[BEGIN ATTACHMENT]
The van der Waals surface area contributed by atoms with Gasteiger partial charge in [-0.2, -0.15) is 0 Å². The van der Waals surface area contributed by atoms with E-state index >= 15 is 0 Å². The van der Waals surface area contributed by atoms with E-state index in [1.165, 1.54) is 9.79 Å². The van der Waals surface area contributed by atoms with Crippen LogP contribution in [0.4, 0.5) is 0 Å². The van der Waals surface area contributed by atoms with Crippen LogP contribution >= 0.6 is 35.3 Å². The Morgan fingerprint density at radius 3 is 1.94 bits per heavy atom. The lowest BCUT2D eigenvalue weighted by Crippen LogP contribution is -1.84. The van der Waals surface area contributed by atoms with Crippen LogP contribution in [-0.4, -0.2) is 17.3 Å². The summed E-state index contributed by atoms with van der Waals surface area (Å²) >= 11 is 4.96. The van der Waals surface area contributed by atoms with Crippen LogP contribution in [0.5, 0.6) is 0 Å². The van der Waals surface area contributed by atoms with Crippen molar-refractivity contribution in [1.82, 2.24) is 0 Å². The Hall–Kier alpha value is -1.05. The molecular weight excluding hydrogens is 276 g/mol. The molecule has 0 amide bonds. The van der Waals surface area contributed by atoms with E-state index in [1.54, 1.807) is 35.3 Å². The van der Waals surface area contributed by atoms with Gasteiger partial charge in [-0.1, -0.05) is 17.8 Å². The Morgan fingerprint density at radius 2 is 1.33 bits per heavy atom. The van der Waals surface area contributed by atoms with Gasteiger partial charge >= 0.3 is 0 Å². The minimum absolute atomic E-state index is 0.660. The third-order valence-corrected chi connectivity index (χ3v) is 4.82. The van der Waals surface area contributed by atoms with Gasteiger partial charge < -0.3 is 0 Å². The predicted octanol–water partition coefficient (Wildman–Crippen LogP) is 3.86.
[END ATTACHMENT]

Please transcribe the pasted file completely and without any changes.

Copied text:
The van der Waals surface area contributed by atoms with Gasteiger partial charge in [-0.2, -0.15) is 0 Å². The van der Waals surface area contributed by atoms with E-state index >= 15 is 0 Å². The van der Waals surface area contributed by atoms with E-state index in [1.165, 1.54) is 9.79 Å². The van der Waals surface area contributed by atoms with Crippen LogP contribution in [0.4, 0.5) is 0 Å². The van der Waals surface area contributed by atoms with Crippen LogP contribution >= 0.6 is 35.3 Å². The Morgan fingerprint density at radius 3 is 1.94 bits per heavy atom. The lowest BCUT2D eigenvalue weighted by Crippen LogP contribution is -1.84. The van der Waals surface area contributed by atoms with Crippen LogP contribution in [-0.4, -0.2) is 17.3 Å². The summed E-state index contributed by atoms with van der Waals surface area (Å²) >= 11 is 4.96. The van der Waals surface area contributed by atoms with Crippen LogP contribution in [0.5, 0.6) is 0 Å². The van der Waals surface area contributed by atoms with Crippen molar-refractivity contribution in [1.82, 2.24) is 0 Å². The Hall–Kier alpha value is -1.05. The molecular weight excluding hydrogens is 276 g/mol. The molecule has 0 amide bonds. The van der Waals surface area contributed by atoms with E-state index in [1.54, 1.807) is 35.3 Å². The van der Waals surface area contributed by atoms with Gasteiger partial charge in [-0.1, -0.05) is 17.8 Å². The Morgan fingerprint density at radius 2 is 1.33 bits per heavy atom. The van der Waals surface area contributed by atoms with Gasteiger partial charge >= 0.3 is 0 Å². The minimum absolute atomic E-state index is 0.660. The third-order valence-corrected chi connectivity index (χ3v) is 4.82. The van der Waals surface area contributed by atoms with Gasteiger partial charge < -0.3 is 0 Å². The predicted octanol–water partition coefficient (Wildman–Crippen LogP) is 3.86.